Suzanne Mallouk, Stewart’s former partner, was one of the prime movers behind the Michael Stewart Justice Committee, a voluntary lobby group set up in his memory. “I hired his legal team, raising money from the arts community,” she remembers now. “I went to every gallery that was showing graffiti art and asked for donations. I also got a large donation from Keith Haring, who gave the money from a sale of one of his paintings. Madonna did a show at [nightclub] Danceteria and also donated all the proceeds.”

Basquiat, who had also previously been in a long-term relationship with Mallouk, had known Stewart but viewed him as a copycat who tried to imitate his painting style, and even his haircut.

However, perhaps even more so because of these similarities between them, Basquiat was deeply shaken by his death. When he visited Haring’s studio soon after (the exact timescale isn’t known), he began painting a response to it on one of the walls. He worked quickly, in growing anger. The work was cut from the wall and remained in Haring’s collection until he died in 1990.

Basquiat’s grief

Echoing a poster designed by Basquiat’s artistic contemporary David Wojnarowicz to publicise a protest in Union Square on 26 September (while Stewart was still alive, in a coma), The Death of Michael Stewart features a black figure in the middle of two police officers bearing their night sticks. It’s a painting that at once seems to be a private expression of the artist’s grief and a public document - a protest against state violence.

There is a history of state violence against the black body. And I think that’s what Basquiat’s painting represents - Chaédria LaBouvier

As the Guggenheim exhibition’s guest curator Chaédria LaBouvier  said, explaining the anguish infusing the work, in a 2016 interview  “In 1983, we didn’t have a language around police brutality or white supremacy or state violence to talk about these issues publicly. There was, and is, this very real fear that the police, if you’re a black person, can kill you and get away with it. I think Basquiat was aware that this was not just about Michael Stewart or even him, but that there is a history of state violence against the black body. And I think that’s what this painting represents: that history of state violence against the black body as an American heritage.”

In 1985, Haring produced his own work, Michael Stewart - USA For Africa, in response to the tragedy: a garish representation of the moment of arrest, featuring Stewart being strangled and beaten while faces around him cover their eyes. Darren Pih, curator of the Keith Haring exhibition that opened this month at Tate Liverpool, featuring more than 85 of his works, says that Haring became increasingly politicised through the 1980s, spurred on by racism, the Aids crisis and the growing nuclear threat: “There’s a touch of hippy innocence about Haring. He was politically active, dealing with serious issues, but in a very communicative way, in a fundamentally optimistic way, with a bright, cranked up palette.”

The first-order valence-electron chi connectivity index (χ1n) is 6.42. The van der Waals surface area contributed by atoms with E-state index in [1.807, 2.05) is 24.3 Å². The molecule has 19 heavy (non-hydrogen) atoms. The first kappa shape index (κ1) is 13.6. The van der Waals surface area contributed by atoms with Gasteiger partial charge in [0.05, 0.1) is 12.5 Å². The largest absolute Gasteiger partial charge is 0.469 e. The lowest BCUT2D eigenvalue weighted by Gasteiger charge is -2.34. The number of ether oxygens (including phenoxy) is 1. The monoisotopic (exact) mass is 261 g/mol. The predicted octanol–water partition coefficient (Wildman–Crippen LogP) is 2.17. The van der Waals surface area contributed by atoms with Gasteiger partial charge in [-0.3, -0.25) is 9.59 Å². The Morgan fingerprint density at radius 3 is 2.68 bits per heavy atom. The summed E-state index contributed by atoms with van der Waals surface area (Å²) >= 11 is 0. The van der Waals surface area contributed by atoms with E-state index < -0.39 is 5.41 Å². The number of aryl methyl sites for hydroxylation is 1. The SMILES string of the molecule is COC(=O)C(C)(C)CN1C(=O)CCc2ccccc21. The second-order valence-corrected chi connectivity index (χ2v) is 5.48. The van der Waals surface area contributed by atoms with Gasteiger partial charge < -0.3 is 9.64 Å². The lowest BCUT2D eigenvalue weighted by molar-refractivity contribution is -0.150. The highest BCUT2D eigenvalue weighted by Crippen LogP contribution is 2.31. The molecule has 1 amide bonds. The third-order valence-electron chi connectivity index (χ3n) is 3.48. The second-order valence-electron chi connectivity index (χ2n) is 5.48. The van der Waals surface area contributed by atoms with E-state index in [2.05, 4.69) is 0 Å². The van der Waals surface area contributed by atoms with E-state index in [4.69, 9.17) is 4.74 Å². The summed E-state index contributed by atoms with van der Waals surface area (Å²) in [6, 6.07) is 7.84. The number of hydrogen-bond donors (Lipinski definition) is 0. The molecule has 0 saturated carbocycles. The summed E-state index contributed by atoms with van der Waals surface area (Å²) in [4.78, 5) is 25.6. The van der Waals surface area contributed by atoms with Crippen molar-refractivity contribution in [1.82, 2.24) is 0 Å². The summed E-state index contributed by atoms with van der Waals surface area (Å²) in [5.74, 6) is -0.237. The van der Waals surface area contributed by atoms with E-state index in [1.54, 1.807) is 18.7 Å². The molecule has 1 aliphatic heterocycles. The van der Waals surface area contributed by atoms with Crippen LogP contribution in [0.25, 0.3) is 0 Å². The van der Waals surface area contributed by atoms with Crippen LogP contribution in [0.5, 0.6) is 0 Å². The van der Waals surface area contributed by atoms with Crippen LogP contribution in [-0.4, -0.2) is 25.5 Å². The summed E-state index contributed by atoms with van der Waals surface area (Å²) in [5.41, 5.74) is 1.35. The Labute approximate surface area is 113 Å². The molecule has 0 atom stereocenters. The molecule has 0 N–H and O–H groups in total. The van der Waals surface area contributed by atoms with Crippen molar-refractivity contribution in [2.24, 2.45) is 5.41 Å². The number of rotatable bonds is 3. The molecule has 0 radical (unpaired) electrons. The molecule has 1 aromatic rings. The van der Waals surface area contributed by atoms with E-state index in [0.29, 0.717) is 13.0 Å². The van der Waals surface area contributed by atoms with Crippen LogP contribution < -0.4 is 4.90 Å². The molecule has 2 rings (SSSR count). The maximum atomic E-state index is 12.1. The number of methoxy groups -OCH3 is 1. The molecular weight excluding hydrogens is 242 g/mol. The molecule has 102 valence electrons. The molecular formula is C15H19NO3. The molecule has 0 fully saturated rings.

They know they killed him. They will never forget his screams, his face, his blood. They must live with that forever – Keith Haring

Nevertheless, Haring had a lot of anger too. It’s there in the Michael Stewart piece, in stark opposition to his usually upbeat work. Writing in his journals after the Transit Police officers were acquitted, his fury jumps off the page: “They know they killed him. They will never forget his screams, his face, his blood. They must live with that forever. I hope in their next life they are tortured like they tortured him.”

Meanwhile, as investigations continued, Mallouk met with African-American community leaders, briefed the press and talked with lawyers, who arranged for an independent autopsy. Unlike the official autopsy by the city’s Chief Medical Examiner Elliot Gross, this found that Stewart’s cause of death was strangulation; however Gross said there was no evidence of this.

Shockingly, Mallouk claims that Stewart’s eyes were even removed during the original autopsy, because they “showed haemorrhaging from an illegal choke hold.” “I presented to Mayor Koch a petition of over 20,000 names demanding an inquiry into Gross’s autopsy, because it was a clear cover-up,” she tells BBC Culture. Following multiple allegations of misconduct, including against Stewart, Gross' office was investigated by an independent commission of lawyers and pathologists; Gross was cleared of covering up police brutality, but, following a further investigation, he was eventually fired by Koch for bad management in 1987.

After the officers’ acquittal, the Stewart family also filed a civil suit against the 11 men in question and the Metropolitan Transit Authority. Eventually, in 1990, under the city’s new mayor, David Dinkins, they were awarded $1.7million out of court in 1990 in a settlement paid by the Transit Authority (though it did "not constitute any admission of wrongdoing" according to the Mayor's office.

Lady Pink has no doubt about what happened, she says; she can distinctly remember the day after Stewart’s arrest overhearing a policeman telling subway workers about the incident. “I’m standing [at] my train station coming home from school, reading a book and I hear a cop talking to some of the workers from the transit authority, bragging to them how ‘last night we beat this kid so bad that he was banging his own head on the tile wall…’ I pretended to carry on reading my book, but I was listening to them, this bunch of five or six white guys laughing about what had happened. It was a sheer hate crime.”

Basquiat’s Defacement: The Untold Story is at The Solomon R Guggenheim Museum, New York, until 6 November

Keith Haring is at Tate Liverpool, until 10 November